By using the technique of embroidery, traditionally employed to represent femininity and applying it to the expression of it’s opposite, the artist challenges the pre-conceived notion that ‘women’s work’ is light and easy. Aiming to represent the effects of hard work arising from employment in low paid ancillary jobs such as cleaning, caring, and catering, all traditionally considered to be ‘women’s work’.
A Woman's Work is Never Done
Using her own hand as a base material, Eliza Bennett considered it a canvas upon which she stitched into the top layer of skin using thread to create the appearance of an incredibly work worn hand.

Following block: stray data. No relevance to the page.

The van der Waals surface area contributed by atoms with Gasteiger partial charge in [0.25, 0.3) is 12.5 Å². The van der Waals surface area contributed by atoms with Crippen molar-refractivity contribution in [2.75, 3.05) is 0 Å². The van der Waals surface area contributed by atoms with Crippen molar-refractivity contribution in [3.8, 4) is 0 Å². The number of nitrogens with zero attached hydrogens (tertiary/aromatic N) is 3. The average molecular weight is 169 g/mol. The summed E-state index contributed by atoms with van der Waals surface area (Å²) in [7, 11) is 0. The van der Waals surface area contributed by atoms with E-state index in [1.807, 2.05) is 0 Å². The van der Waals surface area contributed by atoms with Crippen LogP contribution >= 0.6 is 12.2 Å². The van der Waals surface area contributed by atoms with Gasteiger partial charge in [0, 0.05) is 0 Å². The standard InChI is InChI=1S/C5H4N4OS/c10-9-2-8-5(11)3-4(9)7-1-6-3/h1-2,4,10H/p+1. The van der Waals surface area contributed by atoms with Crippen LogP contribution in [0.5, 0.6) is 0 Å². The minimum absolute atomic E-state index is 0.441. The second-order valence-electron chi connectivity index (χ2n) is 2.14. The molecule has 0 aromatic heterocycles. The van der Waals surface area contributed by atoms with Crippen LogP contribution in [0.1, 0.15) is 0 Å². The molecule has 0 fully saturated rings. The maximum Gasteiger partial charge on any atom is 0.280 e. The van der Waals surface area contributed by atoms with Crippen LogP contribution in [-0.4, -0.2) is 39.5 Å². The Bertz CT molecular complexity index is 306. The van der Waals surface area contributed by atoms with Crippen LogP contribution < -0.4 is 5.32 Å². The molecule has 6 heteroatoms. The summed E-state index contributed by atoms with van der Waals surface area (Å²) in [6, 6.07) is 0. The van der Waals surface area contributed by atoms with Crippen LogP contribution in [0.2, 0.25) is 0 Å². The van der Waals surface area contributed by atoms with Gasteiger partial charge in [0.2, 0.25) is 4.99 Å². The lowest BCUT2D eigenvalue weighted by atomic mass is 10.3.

Born in the Midlands, Eliza Bennett now resides in London. She took a BTEC National Diploma in Art, specialising in textiles and went on to study a BA in Fashion Design at Middlesex University. In her own words: “I chose a course that placed emphasis on concept and the creation of these ideas, as I was excited by the sculptural and figurative elements in fashion design. After graduating I found...